According to the First Nations Child and Family Caring Society, since the Canadian Human Rights Tribunal ruled that Canada racially discriminates against first nations children, there have been 400,000 nights slept by first nation children in foster care, and health care denials continue. Canada has not taken any action to relieve the children's suffering, despite having recommendations for immediate relief on the books from INAC-related Auditor General of Canada reports dating back 16 years. Why are these kids still waiting for action?
     The system is broken and it needs to be fixed. We need the child welfare system overhauled. Regardless of the result of the tribunal finding, we are going to have to fix this.
    We applaud the work of Cindy Blackstock and so many of the advocates. They tell us we have more kids in care now than at the height of the residential schools era. When those kids are dying by suicide, going missing, and getting murdered, it is unacceptable.
    This is one of those situations in which the jurisdictions get in the way. We have to work with the provinces and territories, the first nations, and the municipalities to fix this system. I look forward to your help.


    When you came to visit us, the Métis National Council of Canada, as well as the province and the regional board, were talking about the boarding schools. Have you had further discussions and further movement on that file?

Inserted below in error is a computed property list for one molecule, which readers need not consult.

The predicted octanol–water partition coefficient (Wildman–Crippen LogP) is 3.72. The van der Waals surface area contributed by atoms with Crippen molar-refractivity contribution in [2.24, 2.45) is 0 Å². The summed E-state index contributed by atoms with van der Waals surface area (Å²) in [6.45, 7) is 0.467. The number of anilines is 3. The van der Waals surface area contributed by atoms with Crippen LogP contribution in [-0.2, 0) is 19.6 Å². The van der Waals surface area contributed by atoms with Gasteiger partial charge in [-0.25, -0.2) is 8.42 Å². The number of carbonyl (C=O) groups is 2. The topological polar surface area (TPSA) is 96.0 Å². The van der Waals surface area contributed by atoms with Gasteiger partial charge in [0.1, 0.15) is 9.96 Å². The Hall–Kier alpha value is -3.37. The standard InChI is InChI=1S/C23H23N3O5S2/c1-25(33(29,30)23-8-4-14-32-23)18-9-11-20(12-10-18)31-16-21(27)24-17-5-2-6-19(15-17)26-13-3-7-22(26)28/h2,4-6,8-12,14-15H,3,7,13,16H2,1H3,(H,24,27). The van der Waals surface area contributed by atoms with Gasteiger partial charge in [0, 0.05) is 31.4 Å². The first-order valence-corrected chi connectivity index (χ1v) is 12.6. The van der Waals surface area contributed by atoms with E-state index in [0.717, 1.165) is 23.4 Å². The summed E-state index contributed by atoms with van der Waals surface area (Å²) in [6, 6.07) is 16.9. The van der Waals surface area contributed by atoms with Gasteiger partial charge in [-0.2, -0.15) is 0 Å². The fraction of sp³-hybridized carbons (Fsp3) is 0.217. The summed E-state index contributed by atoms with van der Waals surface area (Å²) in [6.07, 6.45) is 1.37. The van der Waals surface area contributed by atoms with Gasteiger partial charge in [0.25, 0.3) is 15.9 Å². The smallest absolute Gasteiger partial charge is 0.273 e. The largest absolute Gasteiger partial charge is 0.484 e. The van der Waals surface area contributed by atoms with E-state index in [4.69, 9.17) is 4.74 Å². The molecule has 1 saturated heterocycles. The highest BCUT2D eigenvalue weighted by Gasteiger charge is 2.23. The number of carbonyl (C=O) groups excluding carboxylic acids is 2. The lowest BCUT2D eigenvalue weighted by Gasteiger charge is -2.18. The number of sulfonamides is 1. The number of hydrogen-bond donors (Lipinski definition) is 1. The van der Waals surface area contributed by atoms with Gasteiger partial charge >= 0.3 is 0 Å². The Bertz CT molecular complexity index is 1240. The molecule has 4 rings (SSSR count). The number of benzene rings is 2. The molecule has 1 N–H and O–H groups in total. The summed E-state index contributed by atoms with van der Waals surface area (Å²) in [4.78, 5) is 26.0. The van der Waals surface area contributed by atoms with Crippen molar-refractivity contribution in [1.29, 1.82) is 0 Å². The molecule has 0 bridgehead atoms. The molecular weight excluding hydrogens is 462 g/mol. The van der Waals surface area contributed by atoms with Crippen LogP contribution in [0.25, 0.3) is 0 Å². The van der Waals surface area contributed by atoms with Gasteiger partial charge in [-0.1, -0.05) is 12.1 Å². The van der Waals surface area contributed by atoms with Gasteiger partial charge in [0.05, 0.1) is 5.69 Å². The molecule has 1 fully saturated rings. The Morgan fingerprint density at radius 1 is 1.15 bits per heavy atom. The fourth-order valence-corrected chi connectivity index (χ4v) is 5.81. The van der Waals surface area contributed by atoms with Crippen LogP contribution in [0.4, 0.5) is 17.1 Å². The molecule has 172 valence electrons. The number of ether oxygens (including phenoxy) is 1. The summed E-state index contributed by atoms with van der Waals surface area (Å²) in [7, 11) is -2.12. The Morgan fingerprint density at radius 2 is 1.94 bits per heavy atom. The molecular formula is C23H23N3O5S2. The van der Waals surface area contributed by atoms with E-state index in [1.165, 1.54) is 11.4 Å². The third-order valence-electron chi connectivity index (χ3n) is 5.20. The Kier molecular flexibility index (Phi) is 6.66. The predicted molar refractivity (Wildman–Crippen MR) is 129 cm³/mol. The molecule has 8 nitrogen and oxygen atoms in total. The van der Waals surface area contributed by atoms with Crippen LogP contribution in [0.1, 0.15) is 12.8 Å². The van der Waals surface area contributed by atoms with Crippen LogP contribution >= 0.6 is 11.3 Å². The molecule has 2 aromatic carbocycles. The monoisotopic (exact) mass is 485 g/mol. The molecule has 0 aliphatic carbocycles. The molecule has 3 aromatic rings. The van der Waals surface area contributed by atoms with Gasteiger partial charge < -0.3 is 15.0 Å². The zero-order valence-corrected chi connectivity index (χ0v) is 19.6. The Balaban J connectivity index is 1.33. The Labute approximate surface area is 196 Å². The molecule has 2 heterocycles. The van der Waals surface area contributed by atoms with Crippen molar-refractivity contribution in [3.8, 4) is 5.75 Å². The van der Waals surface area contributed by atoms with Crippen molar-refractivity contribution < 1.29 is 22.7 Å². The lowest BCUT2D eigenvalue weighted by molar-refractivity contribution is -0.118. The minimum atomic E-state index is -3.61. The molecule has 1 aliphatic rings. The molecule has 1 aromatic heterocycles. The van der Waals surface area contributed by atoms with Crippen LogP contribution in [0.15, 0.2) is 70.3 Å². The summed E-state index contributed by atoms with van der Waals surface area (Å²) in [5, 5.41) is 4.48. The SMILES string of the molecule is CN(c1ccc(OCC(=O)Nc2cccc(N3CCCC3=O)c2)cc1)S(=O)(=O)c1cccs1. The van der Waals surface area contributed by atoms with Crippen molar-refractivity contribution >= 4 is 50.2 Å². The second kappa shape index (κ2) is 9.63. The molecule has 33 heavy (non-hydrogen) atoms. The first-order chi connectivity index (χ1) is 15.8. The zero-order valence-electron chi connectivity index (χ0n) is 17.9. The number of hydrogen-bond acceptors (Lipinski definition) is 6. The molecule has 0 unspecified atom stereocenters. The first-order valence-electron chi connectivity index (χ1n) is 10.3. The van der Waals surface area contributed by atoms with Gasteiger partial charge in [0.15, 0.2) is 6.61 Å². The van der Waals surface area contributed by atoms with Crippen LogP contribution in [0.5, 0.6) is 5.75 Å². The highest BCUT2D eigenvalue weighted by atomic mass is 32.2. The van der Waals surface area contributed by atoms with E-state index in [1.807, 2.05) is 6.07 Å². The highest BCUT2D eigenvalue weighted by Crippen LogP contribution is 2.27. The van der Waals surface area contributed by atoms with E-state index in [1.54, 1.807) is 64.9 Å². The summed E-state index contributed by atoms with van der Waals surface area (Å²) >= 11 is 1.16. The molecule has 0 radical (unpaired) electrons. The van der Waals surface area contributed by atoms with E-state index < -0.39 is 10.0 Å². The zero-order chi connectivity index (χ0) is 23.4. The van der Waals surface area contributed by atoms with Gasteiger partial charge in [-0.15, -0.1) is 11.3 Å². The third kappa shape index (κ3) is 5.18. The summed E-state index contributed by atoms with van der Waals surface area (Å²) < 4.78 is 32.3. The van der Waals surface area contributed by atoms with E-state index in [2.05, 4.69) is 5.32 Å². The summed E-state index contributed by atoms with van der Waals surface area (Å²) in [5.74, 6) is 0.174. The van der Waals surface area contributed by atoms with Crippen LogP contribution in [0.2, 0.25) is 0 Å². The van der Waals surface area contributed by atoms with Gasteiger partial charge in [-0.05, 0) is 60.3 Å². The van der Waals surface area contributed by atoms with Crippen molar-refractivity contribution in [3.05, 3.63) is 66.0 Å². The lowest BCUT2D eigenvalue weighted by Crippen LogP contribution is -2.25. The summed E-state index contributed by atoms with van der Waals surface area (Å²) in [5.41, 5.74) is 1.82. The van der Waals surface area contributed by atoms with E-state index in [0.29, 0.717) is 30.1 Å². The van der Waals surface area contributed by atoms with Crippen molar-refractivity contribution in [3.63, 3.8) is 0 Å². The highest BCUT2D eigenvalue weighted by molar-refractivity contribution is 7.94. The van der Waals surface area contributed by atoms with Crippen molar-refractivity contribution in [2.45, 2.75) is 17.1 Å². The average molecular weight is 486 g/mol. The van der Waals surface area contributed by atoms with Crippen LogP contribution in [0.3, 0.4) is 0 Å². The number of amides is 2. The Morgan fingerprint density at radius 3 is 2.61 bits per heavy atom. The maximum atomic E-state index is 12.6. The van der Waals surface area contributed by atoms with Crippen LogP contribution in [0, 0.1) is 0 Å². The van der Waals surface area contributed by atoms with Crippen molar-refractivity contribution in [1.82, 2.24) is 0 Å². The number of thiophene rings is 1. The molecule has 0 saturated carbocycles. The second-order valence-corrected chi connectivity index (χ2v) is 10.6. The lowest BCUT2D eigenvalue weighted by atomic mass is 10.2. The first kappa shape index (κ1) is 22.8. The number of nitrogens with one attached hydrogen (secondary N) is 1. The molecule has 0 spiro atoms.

The Indian Residential School Settlement Agreement is for only a few of the many children who were affected by those policies. From coast to coast to coast, we are working very hard to deal with cases that didn't fit into that particular agreement. We are working with the Minister of Justice and trying to figure out how we can get out of court or stay out of court and be able to do whatever we can to do right by those children. The abuse and what they've lived through and the consequences to Canada are unacceptable. We have to understand what happened and learn how we can fix it.
    Thank you for sharing the question with Romeo.
    Maybe, Romeo, you could give a tutorial on UNDRIP. Could you help with the answer?
    Mr. Chair, thank you, and I want to thank the minister for being here today.
    I want to go back to Cathy's question, because I think it's a fundamental question, not just for indigenous people in this country but for all Canadians. We need clear answers on some of those questions.
    I want to start by asking a quick question. As early as 2004 in the Haida Nation case, the Supreme Court determined that in consultation with aboriginal peoples on serious matters there is an obligation for full consent of the aboriginal nation. The Supreme Court has not determined what “serious matters” meant, but it talked about full consent in 2004. The 2014 Chilcotin case mentions consent nine times in nine paragraphs. It mentions full control of resources and territories 11 times in that ruling.